I also caught the new biographical film Dolemite Is My Name, in which Eddie Murphy plays legendary comedian and film star Rudy Ray Moore. I’ll admit that going in my knowledge of Rudy Ray Moore’s films was limited, but Eddie Murphy has always been in my eyes one of the greatest comedic actors of all-time. Looking back at his early work, such as Beverly Hills Cop, Trading Places, Coming to America, and 48 Hrs, it’s incredible how easily he was able to slip into new characters and create entire worlds with his humor.
I’m happy to say that this is the best performance that Murphy has given in years; the film follows Moore through his early days as a record shop employee who decides to share his crazy collection of stories through a comedy routine in which he takes on a new persona: Dolemite. The film follows the rise of Dolemite, as the comedy records grow into a phenomenon that inspires Moore to take Dolemite to the big screen.
Dolemite Is My Name is written by Scott Alexander and Larry Karaszewski, the screenwriting duo that also penned Ed Wood, and here they have found another character that is charming in his mix of earnestness and ridiculousness. Unlike Ed Wood, Moore never comes off as a fool; he’s an incredibly resourceful guy with a great amount of empathy for those that aided him in his journey, and the bond that he forms with his audience is genuinely touching. Yes, there are elements of the films Moore made that are silly and incompetent, but they’re also the product of brave, independent filmmaking by a collection of people with varying skillsets- the result is a crazy combination of genres and artists that makes for a really unique series of films.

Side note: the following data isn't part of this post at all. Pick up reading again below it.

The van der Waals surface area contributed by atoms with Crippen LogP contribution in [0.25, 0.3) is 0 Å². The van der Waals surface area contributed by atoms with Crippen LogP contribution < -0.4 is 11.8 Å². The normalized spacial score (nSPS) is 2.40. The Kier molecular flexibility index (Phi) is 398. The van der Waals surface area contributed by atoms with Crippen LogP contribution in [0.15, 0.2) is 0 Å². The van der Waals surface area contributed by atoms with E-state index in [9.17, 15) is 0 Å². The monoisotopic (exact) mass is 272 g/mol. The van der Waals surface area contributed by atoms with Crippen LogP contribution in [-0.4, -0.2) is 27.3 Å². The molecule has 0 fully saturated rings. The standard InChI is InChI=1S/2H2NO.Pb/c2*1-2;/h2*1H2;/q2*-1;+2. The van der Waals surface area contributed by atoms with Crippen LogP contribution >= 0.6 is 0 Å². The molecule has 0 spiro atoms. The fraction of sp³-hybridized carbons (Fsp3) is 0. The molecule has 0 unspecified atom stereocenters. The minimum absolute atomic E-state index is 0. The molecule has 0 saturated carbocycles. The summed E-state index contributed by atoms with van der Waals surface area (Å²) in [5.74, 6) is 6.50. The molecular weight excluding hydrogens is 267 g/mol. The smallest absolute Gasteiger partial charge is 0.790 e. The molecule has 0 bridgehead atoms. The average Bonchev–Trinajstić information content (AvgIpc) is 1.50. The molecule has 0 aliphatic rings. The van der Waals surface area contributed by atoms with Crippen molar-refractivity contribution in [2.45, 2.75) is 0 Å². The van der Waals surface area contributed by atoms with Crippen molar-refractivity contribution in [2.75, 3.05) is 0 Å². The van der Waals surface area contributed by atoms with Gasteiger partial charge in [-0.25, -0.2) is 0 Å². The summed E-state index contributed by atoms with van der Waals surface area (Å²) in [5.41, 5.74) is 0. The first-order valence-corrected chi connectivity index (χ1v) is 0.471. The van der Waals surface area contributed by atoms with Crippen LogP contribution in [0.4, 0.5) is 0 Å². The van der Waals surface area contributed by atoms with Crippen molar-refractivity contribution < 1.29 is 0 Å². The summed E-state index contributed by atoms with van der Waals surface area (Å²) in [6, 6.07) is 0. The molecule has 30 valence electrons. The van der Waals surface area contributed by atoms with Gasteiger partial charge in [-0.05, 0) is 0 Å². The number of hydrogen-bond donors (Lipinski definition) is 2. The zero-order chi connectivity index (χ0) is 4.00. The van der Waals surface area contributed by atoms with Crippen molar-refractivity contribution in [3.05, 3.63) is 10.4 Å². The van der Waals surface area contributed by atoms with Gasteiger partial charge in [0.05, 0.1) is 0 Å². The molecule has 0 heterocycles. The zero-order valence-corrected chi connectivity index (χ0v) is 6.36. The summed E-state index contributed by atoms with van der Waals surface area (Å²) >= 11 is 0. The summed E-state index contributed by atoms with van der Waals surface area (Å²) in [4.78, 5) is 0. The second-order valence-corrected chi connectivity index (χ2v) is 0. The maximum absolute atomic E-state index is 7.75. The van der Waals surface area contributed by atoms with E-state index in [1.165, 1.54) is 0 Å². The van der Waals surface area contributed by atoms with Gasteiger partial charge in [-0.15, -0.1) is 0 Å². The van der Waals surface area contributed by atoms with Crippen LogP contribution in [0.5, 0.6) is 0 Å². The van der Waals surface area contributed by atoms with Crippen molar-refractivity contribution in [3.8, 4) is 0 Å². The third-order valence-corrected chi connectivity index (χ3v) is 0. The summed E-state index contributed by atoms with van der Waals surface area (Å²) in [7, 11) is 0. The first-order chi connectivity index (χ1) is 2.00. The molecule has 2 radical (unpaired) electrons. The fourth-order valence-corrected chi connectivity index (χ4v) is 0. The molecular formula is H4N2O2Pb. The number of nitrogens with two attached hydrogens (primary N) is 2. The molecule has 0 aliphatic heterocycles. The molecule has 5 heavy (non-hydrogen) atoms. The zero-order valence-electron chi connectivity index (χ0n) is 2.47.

What Murphy does so well is sell us on the idea that Moore is someone who could find the best in people, including himself; his perception of himself as a self made man also extends to seeing everyone around him as a potential partner in need of a boost. Moore’s challenge in the film is always those that don’t believe in him, but he’s never a product of selfishness. Murphy is able to tap into the generosity of the role, but he’s also able to light up the screen with his unmatched ability to do a bit; between the running gag of Rudy’s obsession with karate to his quirky relationship with his aunt, Murphy lights up the screen with personality.
The best part of the film is undoubtedly the filming of the first Dolemite film, which exemplifies all the best elements of the story; we get flashy costumes, great physical comedy, and hilarious side roles from a great cast, with a particularly humorous performance by Wesley Snipes as D’Urville Martin, who’s seen as a somewhat professional who quickly grows sick of Moore’s “let’s figure this out as we go” schtick. The earlier scenes that chronicle Moore’s rise to prominence in stand up are interesting, but they definitely feel as if they’re leading to something that will end up being more rewarding.
Dolemite Is My Name is the type of biopic I enjoy because it’s unabashedly celebratory; from Ruth Carter’s excellent costume work to the terrific score by Scott Bomar (which incorporates tracks from the original Dolemite films), the film always feels like an accurate representation of its era, and it’s easy to see why Rudy Ray Moore had such an influence and meant so much to so many people. In a somewhat meta way, it’s also a commentary on the return of Eddie Murphy; here we have one of the greatest comedic forces of nature on the planet allowed to be completely himself. Grade: B+